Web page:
But OK, that’s just a beta. What happens with Flipkart?
Apparently PWA is also a separate site for Flipcart as the app is only supported for Android (as PWA is only supported by Chrome and Opera, and not by Safari).
Flipkart Lite is currently compatible on select browsers. Presently available on Chrome – Version 42 & above and Opera – Versions 33 & above
And indeed, if you go to the Flipkart web site on a desktop browser (even Chrome) or iPhone, you get the standard site.
If you want SEO benefit, treat the pages like mobile-only URLs
Since for now, PWA pages are separate from the standard site, they could end up hurting SEO if you don’t take steps to prevent that. Separate URLs with the same content lead to duplicate content issues, lost or diluted value signals like PageRank, and potentially a negative user experience (for instance, if a desktop visitor ends up on a mobile page or an iPhone visitor ends up on a non-supported page).
My recommendations for handling separate mobile pages apply here.
If you implement PWA, you have a couple of options if you’re thinking about SEO:
- Go ahead and use those # URLs, like the Washington Post does – with this option, you won’t have to worry about duplicate content or multiple URLs that point at the same page. However, any value signals that those URLs accumulate (like external links, which accrue PageRank to those URLs) will be lost.
- Create a search-friendly URL structure and follow the recommendations for search-friendly mobile URLs – this option is more work, but any value signals the PWA URLs accumulate will be consolidated with the regular (canonical) version of the URL. This option includes:
- Implementing the aforementioned search-friendly URL structure (no #).
- Redirecting desktop users from the PWA URL to the canonical (desktop) URL.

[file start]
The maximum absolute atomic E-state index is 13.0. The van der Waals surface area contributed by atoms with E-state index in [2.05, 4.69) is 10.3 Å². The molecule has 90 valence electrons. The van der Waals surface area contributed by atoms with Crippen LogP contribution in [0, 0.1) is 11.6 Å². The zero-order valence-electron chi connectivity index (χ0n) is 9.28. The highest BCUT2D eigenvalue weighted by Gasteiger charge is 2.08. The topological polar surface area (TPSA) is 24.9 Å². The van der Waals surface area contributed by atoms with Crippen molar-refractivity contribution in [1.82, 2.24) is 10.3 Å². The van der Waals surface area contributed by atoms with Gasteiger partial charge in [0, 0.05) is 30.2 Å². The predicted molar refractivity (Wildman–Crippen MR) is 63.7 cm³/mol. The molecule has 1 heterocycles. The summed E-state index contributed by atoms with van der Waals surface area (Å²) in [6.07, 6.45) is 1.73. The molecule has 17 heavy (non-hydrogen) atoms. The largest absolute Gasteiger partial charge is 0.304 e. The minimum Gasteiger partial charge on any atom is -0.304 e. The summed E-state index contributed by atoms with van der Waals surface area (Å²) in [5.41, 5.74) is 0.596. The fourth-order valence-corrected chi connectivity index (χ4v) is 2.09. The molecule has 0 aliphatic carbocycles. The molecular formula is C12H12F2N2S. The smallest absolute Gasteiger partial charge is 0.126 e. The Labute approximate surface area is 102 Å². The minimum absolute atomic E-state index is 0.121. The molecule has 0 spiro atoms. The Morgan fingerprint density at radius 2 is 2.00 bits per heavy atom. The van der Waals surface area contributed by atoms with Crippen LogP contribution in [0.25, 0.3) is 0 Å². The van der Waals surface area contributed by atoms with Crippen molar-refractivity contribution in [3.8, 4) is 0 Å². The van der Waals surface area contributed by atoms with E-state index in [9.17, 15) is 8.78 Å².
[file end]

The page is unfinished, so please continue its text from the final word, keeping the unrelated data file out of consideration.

- Including a canonical attribute on the PWA URLs with value of the desktop URL.
- Using the Vary header (optional, but recommended to reduce the possibly of confusion during crawling)
While sites should definitely always continue to take advantage of advances in web technology and improved user experiences, we also have to make sure that as we implement these advances, we don’t inadvertently degrade the user experience for large numbers of visitors or hinder the site’s ability to show up for potential audiences (in places like major search engines).
Monitor the SEO Impact of Technical Site Changes with Keylime Toolbox
With Keylime Toolbox’s Crawl Analytics, which generates SEO-focused reports from your site’s server logs, you can see exactly what URL are being crawled and can monitor both the number of URLs crawled and the number of errors.
This data lets you see not only if critical issues have been introduced that impact crawling and indexing, but also whether the URLs you expect are being crawled actually are.
With Keylime Toolbox’s Query Analytics, you can monitor a number of SEO metrics that can provide insight on the impact of technical changes (both positive and negative). For example:
- the number queries that site appears for (a sharp decline may indicate a loss in the number of pages indexed)
- average ranking of a set of queries or individual queries (a decline may indicate a loss of PageRank, possibly due to diluted signals as described in this article)
- the average click through rate of a set of queries, individual queries, or all queries at a particular ranking position (a decline may indicate a loss of rich snippets or other meta data that impacts the search results display; an improvement may indicate that those newly added rich snippets are working!)
Sign up for a free trial to check out the data for yourself.